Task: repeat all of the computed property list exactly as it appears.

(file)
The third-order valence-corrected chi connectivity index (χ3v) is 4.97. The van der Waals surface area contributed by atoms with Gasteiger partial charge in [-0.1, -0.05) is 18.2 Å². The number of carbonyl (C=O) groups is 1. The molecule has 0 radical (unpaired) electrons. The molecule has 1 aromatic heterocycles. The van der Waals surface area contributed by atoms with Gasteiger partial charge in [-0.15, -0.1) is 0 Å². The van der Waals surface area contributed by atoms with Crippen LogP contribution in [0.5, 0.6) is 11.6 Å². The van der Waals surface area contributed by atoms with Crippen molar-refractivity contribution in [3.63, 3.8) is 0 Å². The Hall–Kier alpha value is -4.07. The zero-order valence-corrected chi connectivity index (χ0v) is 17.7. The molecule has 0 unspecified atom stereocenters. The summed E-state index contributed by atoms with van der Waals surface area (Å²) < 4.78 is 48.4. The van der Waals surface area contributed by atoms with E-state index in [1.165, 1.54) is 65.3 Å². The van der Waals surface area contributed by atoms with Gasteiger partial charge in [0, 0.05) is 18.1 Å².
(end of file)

The third-order valence-corrected chi connectivity index (χ3v) is 4.97. The van der Waals surface area contributed by atoms with Gasteiger partial charge in [-0.1, -0.05) is 18.2 Å². The number of carbonyl (C=O) groups is 1. The molecule has 0 radical (unpaired) electrons. The molecule has 1 aromatic heterocycles. The van der Waals surface area contributed by atoms with Gasteiger partial charge in [-0.15, -0.1) is 0 Å². The van der Waals surface area contributed by atoms with Crippen LogP contribution in [0.5, 0.6) is 11.6 Å². The van der Waals surface area contributed by atoms with Crippen molar-refractivity contribution in [3.63, 3.8) is 0 Å². The Hall–Kier alpha value is -4.07. The zero-order valence-corrected chi connectivity index (χ0v) is 17.7. The molecule has 0 unspecified atom stereocenters. The summed E-state index contributed by atoms with van der Waals surface area (Å²) < 4.78 is 48.4. The van der Waals surface area contributed by atoms with E-state index in [1.165, 1.54) is 65.3 Å². The van der Waals surface area contributed by atoms with Gasteiger partial charge in [0, 0.05) is 18.1 Å².